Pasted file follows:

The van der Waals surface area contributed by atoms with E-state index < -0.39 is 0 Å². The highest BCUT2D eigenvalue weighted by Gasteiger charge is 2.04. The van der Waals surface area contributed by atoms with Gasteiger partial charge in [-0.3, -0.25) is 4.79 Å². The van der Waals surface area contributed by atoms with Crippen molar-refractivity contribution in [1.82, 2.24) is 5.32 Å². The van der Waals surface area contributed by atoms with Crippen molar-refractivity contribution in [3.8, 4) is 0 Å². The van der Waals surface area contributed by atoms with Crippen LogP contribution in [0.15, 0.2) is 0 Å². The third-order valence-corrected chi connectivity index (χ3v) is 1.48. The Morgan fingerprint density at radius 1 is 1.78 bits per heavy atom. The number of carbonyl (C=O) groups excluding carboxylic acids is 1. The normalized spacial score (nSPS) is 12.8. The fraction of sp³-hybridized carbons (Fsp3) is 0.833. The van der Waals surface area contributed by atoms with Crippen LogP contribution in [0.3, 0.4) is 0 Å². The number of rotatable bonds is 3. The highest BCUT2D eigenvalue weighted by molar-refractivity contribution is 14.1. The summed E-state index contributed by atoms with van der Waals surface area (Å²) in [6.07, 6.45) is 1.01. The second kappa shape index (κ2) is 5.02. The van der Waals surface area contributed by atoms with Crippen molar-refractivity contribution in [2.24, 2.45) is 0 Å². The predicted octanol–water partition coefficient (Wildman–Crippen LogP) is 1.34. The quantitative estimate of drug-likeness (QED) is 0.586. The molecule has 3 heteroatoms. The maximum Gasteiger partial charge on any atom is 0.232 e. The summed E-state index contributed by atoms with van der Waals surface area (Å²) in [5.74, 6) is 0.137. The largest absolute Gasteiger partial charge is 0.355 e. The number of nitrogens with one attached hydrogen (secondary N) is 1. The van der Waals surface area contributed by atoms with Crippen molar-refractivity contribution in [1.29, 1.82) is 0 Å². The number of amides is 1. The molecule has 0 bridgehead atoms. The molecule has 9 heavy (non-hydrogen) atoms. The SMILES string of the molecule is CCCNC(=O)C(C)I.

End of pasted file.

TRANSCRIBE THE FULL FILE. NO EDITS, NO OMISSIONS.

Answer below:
The van der Waals surface area contributed by atoms with E-state index < -0.39 is 0 Å². The highest BCUT2D eigenvalue weighted by Gasteiger charge is 2.04. The van der Waals surface area contributed by atoms with Gasteiger partial charge in [-0.3, -0.25) is 4.79 Å². The van der Waals surface area contributed by atoms with Crippen molar-refractivity contribution in [1.82, 2.24) is 5.32 Å². The van der Waals surface area contributed by atoms with Crippen molar-refractivity contribution in [3.8, 4) is 0 Å². The van der Waals surface area contributed by atoms with Crippen LogP contribution in [0.15, 0.2) is 0 Å². The third-order valence-corrected chi connectivity index (χ3v) is 1.48. The Morgan fingerprint density at radius 1 is 1.78 bits per heavy atom. The number of carbonyl (C=O) groups excluding carboxylic acids is 1. The normalized spacial score (nSPS) is 12.8. The fraction of sp³-hybridized carbons (Fsp3) is 0.833. The van der Waals surface area contributed by atoms with Crippen LogP contribution in [0.3, 0.4) is 0 Å². The number of rotatable bonds is 3. The highest BCUT2D eigenvalue weighted by molar-refractivity contribution is 14.1. The summed E-state index contributed by atoms with van der Waals surface area (Å²) in [6.07, 6.45) is 1.01. The second kappa shape index (κ2) is 5.02. The van der Waals surface area contributed by atoms with Crippen molar-refractivity contribution in [2.24, 2.45) is 0 Å². The predicted octanol–water partition coefficient (Wildman–Crippen LogP) is 1.34. The quantitative estimate of drug-likeness (QED) is 0.586. The molecule has 3 heteroatoms. The maximum Gasteiger partial charge on any atom is 0.232 e. The summed E-state index contributed by atoms with van der Waals surface area (Å²) in [5.74, 6) is 0.137. The largest absolute Gasteiger partial charge is 0.355 e. The number of nitrogens with one attached hydrogen (secondary N) is 1. The van der Waals surface area contributed by atoms with Crippen molar-refractivity contribution in [1.29, 1.82) is 0 Å². The number of amides is 1. The molecule has 0 bridgehead atoms. The molecule has 9 heavy (non-hydrogen) atoms. The SMILES string of the molecule is CCCNC(=O)C(C)I.